Olympics would ‘bring life to the sport again’

Canadian softball players focus on Surrey-hosted world championships, but Tokyo 2020 decision looms.

When it comes to softball’s potential re-introduction into the Summer Olympics, Canadian national team veteran Jenn Salling and her teammates have so far subscribed to a simple philosophy – don’t think about it.

Not yet, anyhow.

Salling admits it can be tough, in idle moments, to keep one’s mind from wandering to visions of Olympic medals, but until the sport, along with baseball, is voted back into the Games – a vote expected in August – then it’s best to simply focus on the task at hand, which is next month’s Women’s World Softball Championships, set for July 15-24 in South Surrey.

“We’ve talked about it a few times as a team, but it’s not overly discussed just because it hasn’t happened yet,” the veteran shortstop told Peace Arch News last week from just outside of Los Angeles, where the team was training prior to leaving for an exhibition tour of Japan.

“We do a really good job as a group of staying in the moment, and trying to be where your feet are. If we look that far ahead down the road, we’re going to lose sight of where we’re really headed, and right now that’s the world championships.”

Softball and baseball were voted off the Olympic roster in 2005, and last played at the 2008 Games in Beijing. After being largely off the radar since, the two partner sports have been thrust back into the spotlight as Tokyo – where the two sports are extremely popular – gets set to host the 2020 event.

While an official vote won’t be held until August, the World Baseball Softball Confederation announced June 1 that the International Olympic Committee supported the WBSC’s bid to include the two diamond sports.

“The WBSC… reconfirms our deepest gratitude to (the) Tokyo 2020 leadership for placing its trust in our sport,” said WBSC president Riccardo Fraccari in a news release. “Olympic baseball and softball in Japan would be the biggest and most exciting international competition in the history of our sport.”

And though she’s trying hard to focus on this summer, that’s not to suggest that the 28-year-old Port Coquitlam native isn’t excited about the possibilities of an Olympic return.

As one of just four current members of the national team to have played at the 2008 Olympics – Jen Yee, Lauren Bay-Regula and Kaleigh Rafter are the others – she knows the experience would be an invaluable one for both her teammates and opposing players alike.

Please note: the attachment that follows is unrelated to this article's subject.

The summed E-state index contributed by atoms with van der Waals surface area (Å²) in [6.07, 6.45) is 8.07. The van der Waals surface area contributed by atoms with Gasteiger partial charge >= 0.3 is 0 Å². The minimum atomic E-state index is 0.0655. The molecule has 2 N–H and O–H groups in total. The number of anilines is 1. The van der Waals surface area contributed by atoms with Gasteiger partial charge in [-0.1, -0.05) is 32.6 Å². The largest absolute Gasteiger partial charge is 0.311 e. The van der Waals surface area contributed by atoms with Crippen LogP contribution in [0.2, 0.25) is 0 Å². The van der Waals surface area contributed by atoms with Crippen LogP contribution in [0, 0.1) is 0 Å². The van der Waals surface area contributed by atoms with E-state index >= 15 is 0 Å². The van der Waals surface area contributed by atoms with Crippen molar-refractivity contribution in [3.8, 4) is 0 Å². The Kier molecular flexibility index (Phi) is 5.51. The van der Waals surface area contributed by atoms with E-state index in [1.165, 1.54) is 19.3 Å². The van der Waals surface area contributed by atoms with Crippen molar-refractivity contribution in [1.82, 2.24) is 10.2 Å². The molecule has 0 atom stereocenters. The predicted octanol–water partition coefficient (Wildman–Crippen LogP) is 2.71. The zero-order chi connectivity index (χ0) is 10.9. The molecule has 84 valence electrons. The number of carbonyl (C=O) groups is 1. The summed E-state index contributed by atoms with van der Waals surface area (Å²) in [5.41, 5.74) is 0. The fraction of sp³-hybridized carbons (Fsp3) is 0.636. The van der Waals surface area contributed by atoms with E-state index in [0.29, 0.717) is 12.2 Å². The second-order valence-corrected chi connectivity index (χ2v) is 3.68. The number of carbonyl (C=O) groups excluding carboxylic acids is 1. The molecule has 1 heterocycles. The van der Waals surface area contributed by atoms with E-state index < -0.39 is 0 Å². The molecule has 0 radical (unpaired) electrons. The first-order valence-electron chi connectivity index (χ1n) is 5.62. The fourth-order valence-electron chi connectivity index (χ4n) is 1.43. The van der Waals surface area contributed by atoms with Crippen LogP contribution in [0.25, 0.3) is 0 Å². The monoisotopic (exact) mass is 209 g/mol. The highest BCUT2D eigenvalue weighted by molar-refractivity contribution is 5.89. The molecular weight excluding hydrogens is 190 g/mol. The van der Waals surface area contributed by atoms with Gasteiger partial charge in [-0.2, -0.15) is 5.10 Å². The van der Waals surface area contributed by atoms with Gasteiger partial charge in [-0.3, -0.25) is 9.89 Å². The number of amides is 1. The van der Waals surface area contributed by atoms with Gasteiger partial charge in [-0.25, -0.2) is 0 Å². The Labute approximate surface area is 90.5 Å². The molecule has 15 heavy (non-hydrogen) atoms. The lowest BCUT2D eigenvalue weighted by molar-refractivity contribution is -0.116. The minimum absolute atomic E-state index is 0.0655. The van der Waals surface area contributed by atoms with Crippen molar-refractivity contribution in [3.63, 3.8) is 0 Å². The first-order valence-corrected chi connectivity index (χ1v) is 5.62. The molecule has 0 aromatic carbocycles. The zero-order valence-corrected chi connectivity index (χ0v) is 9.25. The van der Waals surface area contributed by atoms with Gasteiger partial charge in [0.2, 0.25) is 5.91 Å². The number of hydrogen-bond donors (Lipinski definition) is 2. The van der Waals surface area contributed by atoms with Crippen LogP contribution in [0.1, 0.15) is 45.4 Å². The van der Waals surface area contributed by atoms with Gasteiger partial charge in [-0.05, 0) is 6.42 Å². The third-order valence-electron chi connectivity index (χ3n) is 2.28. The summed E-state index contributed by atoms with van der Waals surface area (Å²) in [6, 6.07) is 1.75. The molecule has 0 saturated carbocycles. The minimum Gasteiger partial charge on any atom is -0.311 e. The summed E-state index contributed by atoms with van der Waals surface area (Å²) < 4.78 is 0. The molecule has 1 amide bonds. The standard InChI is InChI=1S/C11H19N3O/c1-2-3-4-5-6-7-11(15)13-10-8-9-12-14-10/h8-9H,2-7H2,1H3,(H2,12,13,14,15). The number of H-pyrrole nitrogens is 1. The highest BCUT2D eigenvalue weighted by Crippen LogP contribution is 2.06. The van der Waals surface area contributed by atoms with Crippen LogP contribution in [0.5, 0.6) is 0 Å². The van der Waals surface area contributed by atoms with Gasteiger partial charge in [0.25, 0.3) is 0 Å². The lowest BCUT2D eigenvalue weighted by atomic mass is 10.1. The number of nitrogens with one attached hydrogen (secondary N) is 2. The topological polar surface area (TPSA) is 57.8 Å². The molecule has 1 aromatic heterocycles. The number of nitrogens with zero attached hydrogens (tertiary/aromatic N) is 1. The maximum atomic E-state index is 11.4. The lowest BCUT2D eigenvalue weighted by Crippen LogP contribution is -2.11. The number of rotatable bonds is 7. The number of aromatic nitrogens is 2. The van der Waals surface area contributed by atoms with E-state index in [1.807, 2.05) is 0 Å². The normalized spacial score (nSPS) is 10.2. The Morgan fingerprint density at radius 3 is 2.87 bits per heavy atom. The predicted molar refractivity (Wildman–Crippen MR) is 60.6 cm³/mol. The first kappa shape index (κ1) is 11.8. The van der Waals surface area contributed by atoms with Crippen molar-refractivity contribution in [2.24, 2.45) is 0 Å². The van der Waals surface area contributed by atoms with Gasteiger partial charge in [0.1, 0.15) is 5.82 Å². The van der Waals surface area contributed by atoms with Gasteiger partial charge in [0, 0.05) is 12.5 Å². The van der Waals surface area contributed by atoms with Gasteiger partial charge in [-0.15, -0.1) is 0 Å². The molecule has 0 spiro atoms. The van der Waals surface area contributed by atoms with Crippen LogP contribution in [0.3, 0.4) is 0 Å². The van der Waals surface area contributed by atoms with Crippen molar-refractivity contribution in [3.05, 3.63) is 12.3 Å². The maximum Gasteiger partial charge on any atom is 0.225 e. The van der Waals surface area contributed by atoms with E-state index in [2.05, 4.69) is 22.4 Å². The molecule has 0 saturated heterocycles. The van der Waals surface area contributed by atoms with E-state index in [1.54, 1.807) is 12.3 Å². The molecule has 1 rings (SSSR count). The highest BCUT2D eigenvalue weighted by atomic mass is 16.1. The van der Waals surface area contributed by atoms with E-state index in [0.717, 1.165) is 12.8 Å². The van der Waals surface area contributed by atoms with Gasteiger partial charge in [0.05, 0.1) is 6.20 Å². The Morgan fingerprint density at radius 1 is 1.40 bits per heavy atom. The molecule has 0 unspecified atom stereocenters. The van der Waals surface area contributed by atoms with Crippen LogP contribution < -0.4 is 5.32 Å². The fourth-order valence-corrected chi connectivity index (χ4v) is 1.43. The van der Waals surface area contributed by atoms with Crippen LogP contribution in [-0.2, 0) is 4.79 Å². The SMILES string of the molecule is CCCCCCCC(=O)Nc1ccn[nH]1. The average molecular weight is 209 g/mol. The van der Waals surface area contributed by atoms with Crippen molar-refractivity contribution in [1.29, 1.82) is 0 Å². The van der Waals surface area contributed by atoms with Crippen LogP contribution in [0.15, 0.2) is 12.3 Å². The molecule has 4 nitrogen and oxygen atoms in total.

“It’d be absolutely amazing for the sport of softball. It will have been 12 years since it was in the Olympics, and as happy as I am for us veterans, I think I’m more excited for the younger ones who could have the opportunity to experience it for the first time,” said Salling, who took a four-year break from the national team in order to play in a U.S.-based pro league, but returned to the international fold last summer.

“For a lot of them, they probably thought this wasn’t even a possibility anymore. It brings life to the sport again.”

At 28 years old – and turning 29 in July – Salling would certainly still be on the national team radar four years from now, but said it’s hard to predict what might happen between now and then. In addition to training with the Canadian squad, Salling is also a graduate assistant manager with the University of Washington’s softball team.

“I’m definitely not ruling the Olympics out, that’s for sure. At 28/29, that’s kind of when females tend to typically peak in their careers, so that gives me hope,” she laughed.

“But it depends on life, and opportunities that come up. My goal is to be an (NCAA) Div. 1 softball coach, and that life can be really demanding and very rigorous. But if the opportunity is there for me, and it works out, absolutely I’d want to do it.”

If she does get the opportunity to play in another Olympic Games, Salling said she’ll be able to appreciate the moment moreso than she did eight years ago.

“It’s hard to believe that in 2008 I was 20 years old. I was 20 years old and at the Olympics – it’s crazy,” she said. “Looking back, I remember bits and pieces, absolutely, but it went by so quickly.

“Now, I wouldn’t say I’m mature or a know-it-all by any means, but turning 29 in July, it’s going to give me a whole new perspective.”

In the meantime, Salling will focus her energy and enthusiasm on the world championships, and another chance to play at the sport’s highest level in front of family and friends. Her family – parents and grandparents among them – will be watching every game from the left-field bleachers at Softball City, she said.

“They’ll be out there, doing their thing,” she laughed.

And while the Olympics will continue to linger in the background through the summer, Salling said world championships is all her team is focused on at present.

“Right now, at this moment, we know the biggest stage we can play on is world championships, so you own that and embrace it.

“The Olympics might come in, and we’ll focus on that when we know. In the meantime, we’ll just continue to have high hopes.”

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